Microsoft does this mostly with software.  Their OS is only okay if you compare it against other choices (Solaris, Linux, BSD, OS-X, etc.).  It’s when you start adding the complimentary products that it really takes off.  Windows with SQL Server with Exchange with Visual Studio with …  They build on each other logically and extend the influence of the platform exponentially. That’s what Apple wants.

Why does Apple go to the trouble of making servers and storage solutions for networks?  It’s probably profitable for them, but they’re not focussed on the business market which is the largest buyer of these products.  They’re investing in the future of the home market which is much larger than small business and enterprise combined.  It’s also far more important to Steve Jobs from a personal standpoint, but that’s another column.

Microsoft has released a Windows Home Server (WHS) OS in combination with several hardware vendors to offer a complete solution for the home. It’s a fairly naked attempt to copy what Apple has been quietly doing for some time. Digital media take up a lot of space and keeping it organized is a nightmare.  Many of us don’t bother trying to weed out old or duplicate files for fear of deleting something important; we simply buy a new computer with a larger drive and copy everything over. Here’s how it works for Apple.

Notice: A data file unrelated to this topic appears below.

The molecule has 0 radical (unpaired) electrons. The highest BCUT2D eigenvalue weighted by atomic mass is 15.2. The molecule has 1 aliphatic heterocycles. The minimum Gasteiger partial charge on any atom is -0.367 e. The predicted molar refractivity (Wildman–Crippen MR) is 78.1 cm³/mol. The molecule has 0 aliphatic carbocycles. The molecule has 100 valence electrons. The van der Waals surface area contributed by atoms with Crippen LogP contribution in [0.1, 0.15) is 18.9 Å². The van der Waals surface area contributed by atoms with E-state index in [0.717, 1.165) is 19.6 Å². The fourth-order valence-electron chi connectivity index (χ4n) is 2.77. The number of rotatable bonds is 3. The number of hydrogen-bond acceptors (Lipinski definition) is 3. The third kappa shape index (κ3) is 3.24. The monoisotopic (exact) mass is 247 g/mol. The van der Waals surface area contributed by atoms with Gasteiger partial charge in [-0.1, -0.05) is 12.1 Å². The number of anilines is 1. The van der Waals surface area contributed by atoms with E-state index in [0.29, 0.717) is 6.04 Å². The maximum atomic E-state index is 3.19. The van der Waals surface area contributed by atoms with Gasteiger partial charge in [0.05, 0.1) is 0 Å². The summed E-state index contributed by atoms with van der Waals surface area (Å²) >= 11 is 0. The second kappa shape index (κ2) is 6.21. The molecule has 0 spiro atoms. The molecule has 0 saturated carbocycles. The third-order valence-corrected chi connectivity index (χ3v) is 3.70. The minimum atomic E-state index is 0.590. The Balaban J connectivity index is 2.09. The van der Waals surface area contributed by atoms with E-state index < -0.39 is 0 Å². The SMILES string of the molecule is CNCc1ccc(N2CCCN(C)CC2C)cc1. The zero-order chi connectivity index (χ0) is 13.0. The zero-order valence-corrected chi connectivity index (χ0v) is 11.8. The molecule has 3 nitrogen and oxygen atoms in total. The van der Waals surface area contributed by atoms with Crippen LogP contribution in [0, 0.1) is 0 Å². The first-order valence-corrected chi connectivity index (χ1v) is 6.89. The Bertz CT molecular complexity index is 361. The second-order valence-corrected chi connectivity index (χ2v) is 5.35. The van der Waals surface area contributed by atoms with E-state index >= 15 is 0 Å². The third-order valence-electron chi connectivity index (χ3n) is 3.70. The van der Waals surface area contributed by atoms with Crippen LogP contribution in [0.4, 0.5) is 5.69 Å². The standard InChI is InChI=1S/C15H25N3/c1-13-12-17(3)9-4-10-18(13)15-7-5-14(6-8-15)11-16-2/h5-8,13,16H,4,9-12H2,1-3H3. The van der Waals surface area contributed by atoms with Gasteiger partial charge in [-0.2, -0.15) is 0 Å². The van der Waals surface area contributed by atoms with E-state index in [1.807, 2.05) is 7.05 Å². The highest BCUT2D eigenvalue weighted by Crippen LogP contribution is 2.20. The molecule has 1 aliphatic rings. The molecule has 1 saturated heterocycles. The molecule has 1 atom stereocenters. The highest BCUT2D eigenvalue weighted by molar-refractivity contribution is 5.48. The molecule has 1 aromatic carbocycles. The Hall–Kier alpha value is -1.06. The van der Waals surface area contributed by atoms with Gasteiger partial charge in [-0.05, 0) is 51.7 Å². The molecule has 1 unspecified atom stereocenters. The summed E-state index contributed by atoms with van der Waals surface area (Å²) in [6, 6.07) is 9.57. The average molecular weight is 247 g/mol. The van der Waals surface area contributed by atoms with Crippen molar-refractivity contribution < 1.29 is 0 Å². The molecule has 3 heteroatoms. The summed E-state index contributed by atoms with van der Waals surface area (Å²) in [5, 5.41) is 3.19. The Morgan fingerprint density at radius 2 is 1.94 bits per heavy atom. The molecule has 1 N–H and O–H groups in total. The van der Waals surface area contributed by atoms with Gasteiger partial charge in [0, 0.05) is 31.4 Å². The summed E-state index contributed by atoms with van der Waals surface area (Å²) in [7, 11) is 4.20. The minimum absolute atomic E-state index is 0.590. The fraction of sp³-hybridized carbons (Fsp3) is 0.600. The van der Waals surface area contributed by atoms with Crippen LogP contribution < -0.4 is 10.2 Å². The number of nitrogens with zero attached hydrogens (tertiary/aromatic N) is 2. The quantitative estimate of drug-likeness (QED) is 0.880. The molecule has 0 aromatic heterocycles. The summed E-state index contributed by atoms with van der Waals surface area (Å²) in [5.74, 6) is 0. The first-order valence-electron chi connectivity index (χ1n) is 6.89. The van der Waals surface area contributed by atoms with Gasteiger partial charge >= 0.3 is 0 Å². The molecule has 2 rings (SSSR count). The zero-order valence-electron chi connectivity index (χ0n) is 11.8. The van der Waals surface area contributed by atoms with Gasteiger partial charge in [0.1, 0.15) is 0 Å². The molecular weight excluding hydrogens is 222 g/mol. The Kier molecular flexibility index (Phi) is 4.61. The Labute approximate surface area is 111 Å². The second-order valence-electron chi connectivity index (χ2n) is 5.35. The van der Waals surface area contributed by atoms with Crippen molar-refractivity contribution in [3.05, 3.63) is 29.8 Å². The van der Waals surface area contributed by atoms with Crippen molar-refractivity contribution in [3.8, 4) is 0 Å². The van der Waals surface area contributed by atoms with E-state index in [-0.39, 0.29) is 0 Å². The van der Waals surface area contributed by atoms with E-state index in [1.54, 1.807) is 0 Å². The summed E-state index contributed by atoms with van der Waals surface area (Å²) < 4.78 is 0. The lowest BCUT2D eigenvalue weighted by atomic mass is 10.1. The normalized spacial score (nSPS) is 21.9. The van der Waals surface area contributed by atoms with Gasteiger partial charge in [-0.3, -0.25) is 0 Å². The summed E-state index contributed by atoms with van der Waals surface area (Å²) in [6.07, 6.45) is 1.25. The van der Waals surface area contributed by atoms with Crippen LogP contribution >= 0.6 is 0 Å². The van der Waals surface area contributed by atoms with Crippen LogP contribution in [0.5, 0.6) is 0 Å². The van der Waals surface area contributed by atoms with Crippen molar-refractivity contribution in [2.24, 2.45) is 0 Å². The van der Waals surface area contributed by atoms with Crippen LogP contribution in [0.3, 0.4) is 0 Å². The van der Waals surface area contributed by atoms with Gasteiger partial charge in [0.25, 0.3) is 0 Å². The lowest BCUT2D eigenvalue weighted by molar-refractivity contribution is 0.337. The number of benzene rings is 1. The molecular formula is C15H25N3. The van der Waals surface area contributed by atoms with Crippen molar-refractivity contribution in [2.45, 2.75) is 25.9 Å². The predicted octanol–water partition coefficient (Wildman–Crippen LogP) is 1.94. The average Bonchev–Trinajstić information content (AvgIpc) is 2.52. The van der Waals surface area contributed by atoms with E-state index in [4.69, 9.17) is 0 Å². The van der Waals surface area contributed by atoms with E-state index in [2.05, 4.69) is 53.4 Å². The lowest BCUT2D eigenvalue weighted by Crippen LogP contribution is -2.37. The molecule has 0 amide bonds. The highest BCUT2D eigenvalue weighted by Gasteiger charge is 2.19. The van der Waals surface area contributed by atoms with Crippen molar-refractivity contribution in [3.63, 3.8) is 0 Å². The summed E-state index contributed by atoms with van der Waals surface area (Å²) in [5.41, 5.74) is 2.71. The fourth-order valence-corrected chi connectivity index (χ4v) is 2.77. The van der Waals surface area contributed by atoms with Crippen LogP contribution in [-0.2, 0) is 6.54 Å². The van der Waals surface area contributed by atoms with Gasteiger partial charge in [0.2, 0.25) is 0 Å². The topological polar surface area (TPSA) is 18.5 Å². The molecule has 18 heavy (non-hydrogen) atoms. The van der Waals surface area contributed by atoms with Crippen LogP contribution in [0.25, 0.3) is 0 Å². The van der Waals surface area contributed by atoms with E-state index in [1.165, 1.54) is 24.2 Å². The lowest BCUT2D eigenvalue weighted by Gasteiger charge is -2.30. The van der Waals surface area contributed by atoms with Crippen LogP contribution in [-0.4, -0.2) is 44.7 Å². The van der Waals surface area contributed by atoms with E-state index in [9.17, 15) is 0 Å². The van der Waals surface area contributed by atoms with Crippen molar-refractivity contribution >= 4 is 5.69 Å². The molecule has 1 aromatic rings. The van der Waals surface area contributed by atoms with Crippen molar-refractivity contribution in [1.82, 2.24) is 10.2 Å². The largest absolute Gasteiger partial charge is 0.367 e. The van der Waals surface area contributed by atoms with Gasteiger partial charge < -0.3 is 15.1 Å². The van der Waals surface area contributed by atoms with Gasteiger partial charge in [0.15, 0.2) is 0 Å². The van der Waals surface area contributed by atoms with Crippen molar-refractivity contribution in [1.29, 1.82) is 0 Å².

The Mac Mini is your entry level model.  It gets you some storage, wifi, bluetooth, and the all important CD/DVD drive.  It partners with your AppleTV and a third party tuner solution to give you a direct competitor to WHS.  Need more power?  Replace the computer with an iMac or even a Mac Pro in another room.  Need more power?  Apple has a complete solution for the next level of home media management.  Storage area networks.  With an 80 gB iPod, you don’t worry about which songs to load; you load them all.  with an Apple SAN in your home, you don’t worry about which compression scheme to use for your media or how to organize your disks.  You just load and go.  Their server products are too noisy and power hungry for this application right now, but when the time is right the product will be also.

The MacBook Air (you only thought I’d forgotten about it) is the first product that really shows the plan.  MacBook Air was never intended for business users.  It’s for use in a connected home and wifi enabled world.  It’s a Mac Mini that you can take with you anywhere.  It’s not supposed to be expandable.  Used as an extension of the other Apple products in your network, it gives you an exponentially greater experience than used by itself.  At least, that’s how I believe Apple sees it.